Example #1: Proprietary Blends

Proprietary blends are for companies to say that their specific product—and only their product—will give you the best benefit because of a mystery slew of ingredients.

I can’t stand these because although they list what is in the blend, they don’t provide the specific quantity breakdown of each of the blend’s ingredient. It’s a smoke screen.

For instance, a supplement I recently reviewed listed the following proprietary blend:

Company X Performance Blend 3.941 g

  • Beta-alanine, citrulline malate, conjugated linoleic acid powder, L-carnitine tartrate, sodium citrate, fruit extract, magnesium chloride, dipotassium phosphate.

In the above blend, my eyes immediately go to beta-alanine. Research shows its recommended dose for performance benefits is 3.2-6.4 grams per day* (or 65 milligrams per kilogram body weight). Athletes begin to reap the benefits when taken every day over a period as short as two weeks through as long as 12 weeks (a huge range!).

Yet in the blend, we don’t know if each serving of this supplement provides 0.5 grams of beta-alanine, 3.9 grams, or somewhere in between. This isn’t helpful.

Pass on proprietary blends and look for supplement companies who are straightforward with their consumers and are proud of what they have to offer.

*Beta-alanine's side effect is tingling. Some athletes dislike this, so you can split the total dose into smaller ones throughout the day.

Example #2: Beet Root (Nitrates)

Type of exercise: Typically 12-40 minutes of either prolonged submaximal exercise effort (e.g., a 5-kilometer run) or high-intensity, intermittent, short-duration efforts (e.g., basketball).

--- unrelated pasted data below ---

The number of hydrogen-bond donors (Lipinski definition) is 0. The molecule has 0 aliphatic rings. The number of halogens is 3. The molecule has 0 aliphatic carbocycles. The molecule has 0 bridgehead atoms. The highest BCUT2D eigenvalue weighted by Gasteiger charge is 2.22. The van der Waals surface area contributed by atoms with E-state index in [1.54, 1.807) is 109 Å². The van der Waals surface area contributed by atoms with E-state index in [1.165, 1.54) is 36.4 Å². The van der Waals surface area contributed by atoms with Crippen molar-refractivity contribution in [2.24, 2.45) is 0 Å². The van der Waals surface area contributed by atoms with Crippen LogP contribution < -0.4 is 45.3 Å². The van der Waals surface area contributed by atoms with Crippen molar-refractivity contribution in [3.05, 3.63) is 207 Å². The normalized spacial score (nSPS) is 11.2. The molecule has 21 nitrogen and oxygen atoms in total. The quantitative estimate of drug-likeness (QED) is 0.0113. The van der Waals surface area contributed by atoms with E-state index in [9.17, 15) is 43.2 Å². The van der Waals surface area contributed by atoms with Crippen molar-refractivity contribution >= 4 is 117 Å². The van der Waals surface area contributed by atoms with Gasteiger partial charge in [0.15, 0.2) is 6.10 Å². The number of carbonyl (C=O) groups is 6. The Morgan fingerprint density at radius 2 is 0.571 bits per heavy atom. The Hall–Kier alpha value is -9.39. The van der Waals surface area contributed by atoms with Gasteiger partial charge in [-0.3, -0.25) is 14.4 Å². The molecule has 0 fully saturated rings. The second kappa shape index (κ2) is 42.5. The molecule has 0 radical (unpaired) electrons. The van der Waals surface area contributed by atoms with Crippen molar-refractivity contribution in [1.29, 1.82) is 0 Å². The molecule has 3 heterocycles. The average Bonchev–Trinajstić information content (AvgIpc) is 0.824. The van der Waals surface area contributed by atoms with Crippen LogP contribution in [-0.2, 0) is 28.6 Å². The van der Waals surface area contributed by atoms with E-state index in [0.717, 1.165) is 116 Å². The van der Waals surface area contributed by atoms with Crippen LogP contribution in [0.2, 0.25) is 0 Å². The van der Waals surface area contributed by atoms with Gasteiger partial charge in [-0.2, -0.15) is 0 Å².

Timing: Roughly 2-3 hours before you want the effects to kick in (e.g., an hour before basketball tipoff to reap the “second wind” during the third and fourth quarters).


  • Nitrates are a great example of the more trained the athlete is, the less of a benefit (if any) they may gain from beet root supplementation.*

  • When you consume nitrates, the body eventually produces nitric oxide (NO), which is what’s beneficial for performance. The chemical reactions to create NO begin in the mouth via bacteria—bacteria that is destroyed by anti-bacterial mouthwash. If you’re consuming beet root juice or powders, but also anti-bacterial mouthwash, you’re defeating the purpose of this supplement.

Dietary sources:

  • Ensure you're including nitrate plants in your diet.

  • Very high in nitrates (>250 mg nitrates per 100-gram serving): Celery, red beets, spinach (1 cup = 900 mg), and arugula.

  • High in nitrates (100-250 mg nitrates per 100-gram serving): Collard greens (½ cup cooked = 200 mg) and leaf lettuce (1 cup = 100 mg).

*This could also be due to using a product that lacked the appropriate dose. Again, see the Gallardo & Coggan (2019) paper that's linked above.

Example #3: Plant-based Protein

I’m all for plants and think the supplement industry is doing a good job accounting for those athletes who choose to forego dairy. Unfortunately, "plant based" has become a popular marketing strategy.

What plant proteins have similar muscle-building properties as whey protein isolate? You need to consider the following:

  • Is there an adequate dose of total protein? Check out the number listed on the "Protein" line of the label.

  • How much leucine does the plant option offer? Leucine triggers muscle building.